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Opinion: Iran's Wars Kill Innocents Just Like America's Do

"I felt for the first time in nine years that war criminals can die," said one Syrian exile in reaction to the killing of Qassem Soleimani.

Posted on January 16, 2020, at 3:03 p.m. ET

Jan A. Nicolas / Jan A. Nicolas/picture-alliance/dpa / AP Images

People search for survivors in the rubble of homes, many of which were destroyed in a missile attack in 2013, in the Ard al-Hamra neighborhood of Aleppo.

I first heard the news of Qassem Soleimani’s killing from friends back home in Syria, texting me late into the Syrian night. By the beginning of the following day here in the US, thousands took to the streets in more than 70 cities to protest the possible war with Iran that they feared would follow.

Watching the reactions of my Syrian friends on social media alongside the swift opposition to the strike in the United States reminded me once again of the gap between two worlds — the country I was forced to flee and the one I’m trying to call home. I feared for the lives that would be lost when Iran retaliated because as a Syrian, I know first hand that we are always the ones who die in other people’s games.

But my Facebook feed was ecstatic, flooded with pictures of Syrians handing out sweets in celebration of the assassination and memes of Donald Trump saying, in a Syrian accent, “I don’t do diplomacy, I hit hard,” or winking at Syrians, or giving them his famous thumbs-up.

You might think the Syrians celebrating this strike are supporters of Trump and his approach to the Middle East. But those same people shared pictures of their leveled homes in Raqqa, blaming the United States for destroying their cities while fighting ISIS. They are the same people who are well aware that their loved ones paid with their lives for America’s fragmented involvement in the Syrian crisis. Are they “pro-war"?

Joman Hasan, a Syrian student who has lived in exile since 2014, was a pharmacist when the revolution erupted in 2011. “I heard the news of Soleimani’s assassination at 1 a.m.,” she told me. “I got up, turned the lights on, and wept for all of the kids in Madaya who died of starvation. I wept for the siege of Yarmouk. I wept for the rubble of Aleppo.”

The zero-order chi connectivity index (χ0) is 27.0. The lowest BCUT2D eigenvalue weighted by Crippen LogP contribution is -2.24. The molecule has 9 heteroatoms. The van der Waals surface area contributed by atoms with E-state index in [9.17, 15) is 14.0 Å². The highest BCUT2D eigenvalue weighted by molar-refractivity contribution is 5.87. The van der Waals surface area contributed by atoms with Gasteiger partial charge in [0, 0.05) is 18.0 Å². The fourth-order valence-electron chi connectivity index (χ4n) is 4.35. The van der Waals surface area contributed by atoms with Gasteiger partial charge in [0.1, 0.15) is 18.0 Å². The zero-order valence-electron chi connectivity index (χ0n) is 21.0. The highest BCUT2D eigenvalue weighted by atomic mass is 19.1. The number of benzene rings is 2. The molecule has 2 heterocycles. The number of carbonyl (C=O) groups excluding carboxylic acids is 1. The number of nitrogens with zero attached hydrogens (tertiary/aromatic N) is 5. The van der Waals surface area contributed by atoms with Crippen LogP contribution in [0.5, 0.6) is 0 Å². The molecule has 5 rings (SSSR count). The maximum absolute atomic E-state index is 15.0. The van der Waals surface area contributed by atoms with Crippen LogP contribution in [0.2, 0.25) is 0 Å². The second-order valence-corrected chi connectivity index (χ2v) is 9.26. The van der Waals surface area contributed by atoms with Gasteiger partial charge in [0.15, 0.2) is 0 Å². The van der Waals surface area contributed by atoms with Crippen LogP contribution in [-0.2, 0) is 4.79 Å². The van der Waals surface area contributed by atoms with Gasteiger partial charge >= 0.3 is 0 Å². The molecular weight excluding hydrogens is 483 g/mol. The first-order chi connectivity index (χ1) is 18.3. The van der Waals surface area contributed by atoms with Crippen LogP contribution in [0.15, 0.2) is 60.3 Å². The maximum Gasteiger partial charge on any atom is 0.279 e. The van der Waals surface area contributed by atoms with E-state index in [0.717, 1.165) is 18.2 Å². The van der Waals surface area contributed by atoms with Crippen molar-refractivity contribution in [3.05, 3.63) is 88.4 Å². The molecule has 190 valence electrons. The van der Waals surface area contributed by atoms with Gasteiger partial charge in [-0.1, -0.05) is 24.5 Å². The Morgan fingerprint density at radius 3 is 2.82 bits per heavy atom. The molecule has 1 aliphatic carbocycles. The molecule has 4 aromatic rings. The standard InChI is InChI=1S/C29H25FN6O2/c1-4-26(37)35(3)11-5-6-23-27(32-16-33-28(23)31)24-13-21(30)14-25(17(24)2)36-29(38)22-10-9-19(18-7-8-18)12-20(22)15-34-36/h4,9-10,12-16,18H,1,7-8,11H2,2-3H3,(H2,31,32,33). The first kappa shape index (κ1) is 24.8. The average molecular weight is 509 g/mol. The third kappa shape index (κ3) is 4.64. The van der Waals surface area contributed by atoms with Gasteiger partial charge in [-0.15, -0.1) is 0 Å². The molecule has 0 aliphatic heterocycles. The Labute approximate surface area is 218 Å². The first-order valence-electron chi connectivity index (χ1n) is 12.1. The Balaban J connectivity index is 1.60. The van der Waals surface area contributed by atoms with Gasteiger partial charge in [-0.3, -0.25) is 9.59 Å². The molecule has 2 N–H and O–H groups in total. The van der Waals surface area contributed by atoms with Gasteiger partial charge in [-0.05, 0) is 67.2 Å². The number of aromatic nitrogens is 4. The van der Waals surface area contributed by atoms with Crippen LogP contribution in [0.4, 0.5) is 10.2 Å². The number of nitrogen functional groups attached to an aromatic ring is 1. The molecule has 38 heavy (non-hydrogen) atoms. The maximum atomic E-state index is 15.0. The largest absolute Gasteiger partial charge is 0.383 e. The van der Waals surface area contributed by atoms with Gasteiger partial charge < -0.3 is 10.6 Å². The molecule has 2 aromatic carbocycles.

“Soleimani had a hand in all of these tragedies,” she said. “I felt for the first time in nine years that war criminals can die.”

One of Soleimani’s best-known battles on Syrian land was over Al-Qusayr in Homs, which the Syrian regime regained from the armed opposition with the aid of Iran and its militias. Hasan was 22 years old then and had been detained for her activism against the Syrian regime. “Celebrating their victory in 2013, our jailers tortured us out of happiness,” she said.

Basem Ayoubi, a photojournalist from Aleppo, tried to remain in his hometown until the last wave of mass displacement after the 2016 siege of his city. “After my forced displacement, I saw a picture on Facebook of Soleimani walking on the rubble of our house, in the neighborhood that raised me,” he said. “I didn’t feel victorious when Soleimani was killed. I know what happened was a political playoff, but still, I can’t deny that I had a sense of relief, a sense of divine revenge.”

The anti-war movement in the United States often fails to consider the voices of their fellow revolutionaries in Syria, Lebanon, Iraq, and Iran, and this US-centric mentality can push them away from values of global citizenship and solidarity. The United States did not threaten a war only when it killed Qassem Soleimani — it has been involved in one since long before Donald Trump was elected in 2016. When I asked friends in Idlib, the last rebel-held area in Syria, what they thought of the anti-war demonstrations, most of them laughed.

“What have we been living in for the last nine years if not a war, a joke?” one asked. “Where were they when the actual war started against the Syrian people by the Syrian regime, Iran, and Russia nine years ago?” I had no good answers.

The human cost of Iran’s many proxy wars isn’t only experienced by the civilian populations it sees as its sectarian or political enemies. Ali, a 20-year-old student from Southern Lebanon, lost six members of his immediate family during the 2006 Israel–Hezbollah War. Soleimani was a prominent military leader in that war, setting secret centers for Hezbollah among the homes of the region’s Shiite Muslim civilians. When these centers were targeted by Israel, Ali’s grandmother’s house was one of the many casualties.

“When I knew that Soleimani was one of the leaders in that war, I blamed him for setting up centers among innocent civilians and not warning anybody to hide. I later saw his pictures in Aleppo after its people were driven out. I learned from my Iraqi friends about the massacres he mastered in Nasiriyah and his criminal activities against the protesters in Iran,” said Ali, who asked to use a pseudonym. “I’m glad a criminal like him is dead.”

The people of the Middle East didn’t ask for their homes and neighborhoods to be used as battlefields for world powers. International law didn’t save them, so it's little wonder many laugh off the complaint that killing a war criminal like Soleimani was illegal. Their reactions reflect the world in which they live, one where their daily deaths did not prompt demonstrations across America. Show some solidarity with them.


Sarah Hunaidi is a Syrian feminist, writer, and member of the Syrian Women’s Political Movement.

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